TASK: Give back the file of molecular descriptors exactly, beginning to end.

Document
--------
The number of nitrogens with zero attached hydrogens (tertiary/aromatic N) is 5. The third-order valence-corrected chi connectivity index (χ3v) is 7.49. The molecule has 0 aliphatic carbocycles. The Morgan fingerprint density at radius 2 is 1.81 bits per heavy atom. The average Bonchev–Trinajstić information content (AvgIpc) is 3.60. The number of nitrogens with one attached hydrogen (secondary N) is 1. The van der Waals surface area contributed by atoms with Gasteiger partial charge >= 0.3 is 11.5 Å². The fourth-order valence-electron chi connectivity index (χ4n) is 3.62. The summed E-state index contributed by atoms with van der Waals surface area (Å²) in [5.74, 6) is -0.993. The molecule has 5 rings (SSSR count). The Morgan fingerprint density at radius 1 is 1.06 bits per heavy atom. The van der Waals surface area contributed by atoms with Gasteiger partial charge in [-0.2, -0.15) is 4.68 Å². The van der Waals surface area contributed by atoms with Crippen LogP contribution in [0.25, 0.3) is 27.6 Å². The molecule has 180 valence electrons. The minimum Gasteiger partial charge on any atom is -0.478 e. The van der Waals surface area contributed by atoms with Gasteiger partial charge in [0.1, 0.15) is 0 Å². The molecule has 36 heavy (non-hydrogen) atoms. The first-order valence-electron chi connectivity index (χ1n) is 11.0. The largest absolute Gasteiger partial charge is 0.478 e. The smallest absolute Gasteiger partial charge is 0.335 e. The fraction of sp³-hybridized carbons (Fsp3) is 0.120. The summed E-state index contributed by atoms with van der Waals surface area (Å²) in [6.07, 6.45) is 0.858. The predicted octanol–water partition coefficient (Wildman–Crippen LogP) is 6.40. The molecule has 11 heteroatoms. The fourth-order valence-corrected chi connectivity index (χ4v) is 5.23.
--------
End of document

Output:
The number of nitrogens with zero attached hydrogens (tertiary/aromatic N) is 5. The third-order valence-corrected chi connectivity index (χ3v) is 7.49. The molecule has 0 aliphatic carbocycles. The Morgan fingerprint density at radius 2 is 1.81 bits per heavy atom. The average Bonchev–Trinajstić information content (AvgIpc) is 3.60. The number of nitrogens with one attached hydrogen (secondary N) is 1. The van der Waals surface area contributed by atoms with Gasteiger partial charge >= 0.3 is 11.5 Å². The fourth-order valence-electron chi connectivity index (χ4n) is 3.62. The summed E-state index contributed by atoms with van der Waals surface area (Å²) in [5.74, 6) is -0.993. The molecule has 5 rings (SSSR count). The Morgan fingerprint density at radius 1 is 1.06 bits per heavy atom. The van der Waals surface area contributed by atoms with Gasteiger partial charge in [-0.2, -0.15) is 4.68 Å². The van der Waals surface area contributed by atoms with Crippen LogP contribution in [0.25, 0.3) is 27.6 Å². The molecule has 180 valence electrons. The minimum Gasteiger partial charge on any atom is -0.478 e. The van der Waals surface area contributed by atoms with Gasteiger partial charge in [0.1, 0.15) is 0 Å². The molecule has 36 heavy (non-hydrogen) atoms. The first-order valence-electron chi connectivity index (χ1n) is 11.0. The largest absolute Gasteiger partial charge is 0.478 e. The smallest absolute Gasteiger partial charge is 0.335 e. The fraction of sp³-hybridized carbons (Fsp3) is 0.120. The summed E-state index contributed by atoms with van der Waals surface area (Å²) in [6.07, 6.45) is 0.858. The predicted octanol–water partition coefficient (Wildman–Crippen LogP) is 6.40. The molecule has 11 heteroatoms. The fourth-order valence-corrected chi connectivity index (χ4v) is 5.23.